Pulmonary tuberculosis among residents of municipalities in Mato Grosso do Sul State, Brazil, bordering on Paraguay and Bolivia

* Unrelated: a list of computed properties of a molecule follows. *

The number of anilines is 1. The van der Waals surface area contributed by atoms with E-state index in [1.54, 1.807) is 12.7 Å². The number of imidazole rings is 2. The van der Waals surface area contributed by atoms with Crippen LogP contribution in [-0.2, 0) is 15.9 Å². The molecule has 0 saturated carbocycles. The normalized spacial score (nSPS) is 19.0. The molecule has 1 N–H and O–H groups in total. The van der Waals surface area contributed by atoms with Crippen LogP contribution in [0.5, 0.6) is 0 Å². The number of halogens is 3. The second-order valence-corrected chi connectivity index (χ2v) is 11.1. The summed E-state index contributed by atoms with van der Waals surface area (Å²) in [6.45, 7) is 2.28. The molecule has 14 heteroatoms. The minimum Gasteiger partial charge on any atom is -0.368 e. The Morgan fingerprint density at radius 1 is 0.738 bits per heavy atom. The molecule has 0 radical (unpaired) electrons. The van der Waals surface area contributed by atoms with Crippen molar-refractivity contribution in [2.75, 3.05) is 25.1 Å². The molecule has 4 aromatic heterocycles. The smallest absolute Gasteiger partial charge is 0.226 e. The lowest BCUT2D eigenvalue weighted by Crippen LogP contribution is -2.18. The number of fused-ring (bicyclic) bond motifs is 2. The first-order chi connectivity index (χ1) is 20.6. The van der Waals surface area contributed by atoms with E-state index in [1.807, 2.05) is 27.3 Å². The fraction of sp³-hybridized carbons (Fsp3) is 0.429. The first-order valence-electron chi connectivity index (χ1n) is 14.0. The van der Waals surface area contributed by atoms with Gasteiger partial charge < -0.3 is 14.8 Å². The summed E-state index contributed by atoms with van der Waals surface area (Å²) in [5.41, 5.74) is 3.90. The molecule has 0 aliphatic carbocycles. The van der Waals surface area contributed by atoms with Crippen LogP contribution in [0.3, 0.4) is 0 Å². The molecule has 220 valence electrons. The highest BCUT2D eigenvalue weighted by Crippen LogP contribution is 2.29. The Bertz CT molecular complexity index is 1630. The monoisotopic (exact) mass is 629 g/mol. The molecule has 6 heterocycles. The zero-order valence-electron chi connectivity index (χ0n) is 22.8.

This study analyzed the epidemiological profile of pulmonary tuberculosis from 2007 to 2010 in municipalities (counties) in Mato Grosso do Sul State, Brazil, that border on Paraguay and Bolivia. In the border region, the incidence rate (49.1/100,000 inhabitants), mortality rate (4.0/100,000 inhabitants), and treatment dropout rate (11.3%) were 1.6, 1.8, and 1.5 times higher than in the non-border region. Among indigenous individuals in the border region, the rates for incidence (253.4/100,000 inhabitants), mortality (11.6/100,000 inhabitants), and HIV/TB co-infection (1.9/100,000 inhabitants) were 6.4, 3.2, and 1.9 times higher than in non-indigenous individuals in this region. Living in the border regions was inversely associated with HIV/TB co-infection. Indigenous ethnicity was associated statistically with not abandoning TB treatment. The study concludes that the population residing in these municipalities along the border is exposed to high risk of pulmonary TB and TB mortality and treatment dropout, thus requiring special health surveillance interventions.